NEW DELHI (Reuters) - Ford Motor Co will start production of a small car in India early next year, and its chief executive said the U.S. market had was showing signs of recovery and he expected industry sales to rise in the next two years.
The No. 2 U.S. automaker is focusing on small cars, which it feels will increasingly drive sales, and chief executive Alan Mulally said the fast-growing Asia Pacific market will play a bigger role in Ford’s global sales.
“We expect the small car segment will double in the next 10 years,” he said at the launch of the Figo, Ford’s new small car, in the Indian capital of New Delhi.
“When you look at vehicle size, about 60 percent of the vehicles worldwide would be smaller vehicles like the new vehicle here.”
The company did not disclose the Figo’s price, but Mulally said Ford was not looking to directly compete with Tata Motor’s Nano, the world’s cheapest car at around $2,000 which hit Indian roads earlier this year.
“Right now we are going to focus on the larger portion of the (small car) market, which is the B size. So, we don’t have plans to compete in the A size, or sub-B right now.”
Ford will make the Figo at a plant in the southern Indian city of Chennai, which it plans to make a global production hub.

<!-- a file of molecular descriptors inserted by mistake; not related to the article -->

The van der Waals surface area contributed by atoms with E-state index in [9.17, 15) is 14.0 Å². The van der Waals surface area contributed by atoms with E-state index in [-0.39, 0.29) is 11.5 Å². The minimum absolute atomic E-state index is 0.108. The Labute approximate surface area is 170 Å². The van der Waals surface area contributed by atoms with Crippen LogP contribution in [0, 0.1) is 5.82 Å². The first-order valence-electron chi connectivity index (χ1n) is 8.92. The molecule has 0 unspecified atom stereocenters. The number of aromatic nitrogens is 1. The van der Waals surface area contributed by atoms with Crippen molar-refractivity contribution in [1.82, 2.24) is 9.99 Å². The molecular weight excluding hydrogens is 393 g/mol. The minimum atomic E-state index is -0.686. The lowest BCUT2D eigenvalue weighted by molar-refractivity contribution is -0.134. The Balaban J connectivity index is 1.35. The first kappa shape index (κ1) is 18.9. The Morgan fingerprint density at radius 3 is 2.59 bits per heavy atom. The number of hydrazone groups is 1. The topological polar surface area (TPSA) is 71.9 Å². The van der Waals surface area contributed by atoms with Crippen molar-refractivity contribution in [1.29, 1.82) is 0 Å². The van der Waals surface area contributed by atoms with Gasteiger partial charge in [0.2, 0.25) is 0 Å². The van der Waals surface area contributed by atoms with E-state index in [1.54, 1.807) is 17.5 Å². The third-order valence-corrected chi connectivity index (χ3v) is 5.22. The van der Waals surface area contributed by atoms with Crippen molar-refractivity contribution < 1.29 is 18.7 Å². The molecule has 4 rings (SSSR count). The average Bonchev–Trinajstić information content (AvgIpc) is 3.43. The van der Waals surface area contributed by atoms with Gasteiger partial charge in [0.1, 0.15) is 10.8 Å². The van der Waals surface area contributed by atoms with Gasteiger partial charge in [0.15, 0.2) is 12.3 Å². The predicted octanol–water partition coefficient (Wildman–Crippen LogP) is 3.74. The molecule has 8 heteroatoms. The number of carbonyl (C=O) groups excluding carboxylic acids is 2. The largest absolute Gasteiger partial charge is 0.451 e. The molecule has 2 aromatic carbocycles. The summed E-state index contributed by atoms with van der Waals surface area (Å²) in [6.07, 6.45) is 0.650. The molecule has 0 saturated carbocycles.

The company is investing $500 million in the plant, which will have annual capacity of 200,000.
India’s domestic auto market is relatively small, especially considering a population of more than 1.1 billion, with about 1.5 million passenger vehicles sold last year.
It is however a fast-growing market, even in a global auto downturn. For the first four months of the 2009/10 fiscal year (April/March), domestic car sales rose nearly 10 percent from a year earlier.
Small cars account of nearly two-thirds of annual sales.
U.S. SALES LOOKING UP
U.S. auto sales fell to monthly rates not seen since the early 1980s earlier this year amid the recession, though some rebound was seen in July and August as the government’s “cash for clunkers” program supported demand.
Mulally said there were signs of recovery and a sales pick-up was expected in coming years. Ford expects total U.S. industry sales of about 11 million in 2009, rising to 12.5 million in 2010 and to about 14.5 million in 2011.
“The fundamentals of economy coming back is the absolute key,” Mulally said. “It’s a slower recovery and we think it’s going to go with the economy.”
Ford posted net losses totaling about $30 billion from 2006 through 2008. The only large U.S. automaker not to reorganize in 2009 through a government-supported bankruptcy, Ford has said it expects to return to at least break-even in 2011.
Ford has put its loss-making Swedish car brand Volvo up for sale. Mulally said it was still in talks with potential buyers, but did not answer a question whether they would be able to wrap up a deal this year.
Last year, Ford sold its Jaguar and Land Rover brands to Tata Motors.
Editing by John Mair
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